Instaread Summary, Analysis & Review of Peter J. D’Adamo's Eat Right for Your Type The Individualized Diet Solution to Staying Healthy, Living Longer & Achieving Your Ideal Weight
One out of five stars
I spent far more time evaluating this summary than I normally do. The topic of blood type (the standard set of A, B, AB, O), how they evolved and the differential role they play in physiology is on the surface a fascinating one. Therefore, I did a lot of online research in evaluating the claims made in the book as expressed in the summary.
Unfortunately, my conclusions were that it is largely unsubstantiated pseudo-scientific nonsense. Some of the very contradictions appear in the summary itself. For example, key takeaway five contains the following two contradictory phrases:
“Blood type plays a role in how individuals react to everyday stressors.”
“Although there has been little scientific investigation into the link between blood type and stress response, . . . “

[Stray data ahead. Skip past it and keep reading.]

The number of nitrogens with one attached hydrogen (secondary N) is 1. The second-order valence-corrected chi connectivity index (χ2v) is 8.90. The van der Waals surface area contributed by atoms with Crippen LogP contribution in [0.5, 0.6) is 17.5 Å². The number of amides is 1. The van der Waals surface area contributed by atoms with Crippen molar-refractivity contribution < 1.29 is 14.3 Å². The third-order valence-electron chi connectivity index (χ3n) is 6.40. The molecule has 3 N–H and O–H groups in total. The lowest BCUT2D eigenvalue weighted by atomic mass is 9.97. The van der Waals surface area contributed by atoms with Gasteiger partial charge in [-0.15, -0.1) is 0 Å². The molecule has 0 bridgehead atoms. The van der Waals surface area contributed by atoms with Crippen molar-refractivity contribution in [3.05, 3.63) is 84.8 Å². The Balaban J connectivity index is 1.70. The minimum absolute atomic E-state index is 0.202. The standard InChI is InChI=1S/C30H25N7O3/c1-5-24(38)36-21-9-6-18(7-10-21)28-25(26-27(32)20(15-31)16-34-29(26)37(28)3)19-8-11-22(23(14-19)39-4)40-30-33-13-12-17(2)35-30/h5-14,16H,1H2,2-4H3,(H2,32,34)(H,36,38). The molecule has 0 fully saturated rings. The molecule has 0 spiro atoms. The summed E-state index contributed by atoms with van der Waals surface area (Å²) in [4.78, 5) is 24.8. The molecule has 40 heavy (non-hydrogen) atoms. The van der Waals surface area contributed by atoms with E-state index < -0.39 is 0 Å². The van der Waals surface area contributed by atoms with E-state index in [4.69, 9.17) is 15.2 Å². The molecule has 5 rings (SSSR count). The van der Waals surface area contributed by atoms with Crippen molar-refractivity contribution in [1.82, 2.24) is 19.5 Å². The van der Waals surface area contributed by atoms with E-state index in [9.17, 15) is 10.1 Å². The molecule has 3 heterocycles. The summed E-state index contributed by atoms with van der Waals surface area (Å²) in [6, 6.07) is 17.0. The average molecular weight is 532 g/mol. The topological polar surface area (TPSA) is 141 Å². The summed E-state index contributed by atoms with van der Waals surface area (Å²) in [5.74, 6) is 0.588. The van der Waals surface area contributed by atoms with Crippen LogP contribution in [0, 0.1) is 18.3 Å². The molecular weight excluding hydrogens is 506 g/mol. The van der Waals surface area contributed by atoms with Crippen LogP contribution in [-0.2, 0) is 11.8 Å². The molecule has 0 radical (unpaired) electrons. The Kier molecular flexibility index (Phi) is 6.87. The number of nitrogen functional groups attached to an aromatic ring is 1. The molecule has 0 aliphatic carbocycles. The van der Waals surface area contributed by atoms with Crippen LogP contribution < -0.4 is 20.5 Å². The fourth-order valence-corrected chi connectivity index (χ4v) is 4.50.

This illustrates the form of the summary, a statement is made as if it has been established, followed by another that clearly states that it has not. Or no real evidence in support.
I found some research linking some of the other blood types to resistance to specific diseases, but nothing solid regarding blood types affecting the relative efficacy of the consumption of specific foods. There is nothing in the list of references (scientific literature) cited in the summary supporting the primary theme of eating to your blood type. There is also no critical analysis in the summary, unusual because there is no scientific evidence to support the claims.
The best comments that I discovered about the content of the book (the significance of blood types) is:
“Isn’t it amazing?” says Ajit Varki, a biologist at the University of California, San Diego. “Almost a hundred years after the Nobel Prize was awarded for this discovery, we still don’t know exactly what they’re for.”
“There is no direct evidence supporting the health effects of the ABO blood type diet,” says Emmy De Buck of the Belgian Red Cross-Flanders.”
Both of these quotes are from
and are consistent with all the other scientific literature I could find. The second comment was made after a thorough examination of over 1000 studies examining links between blood types and diet.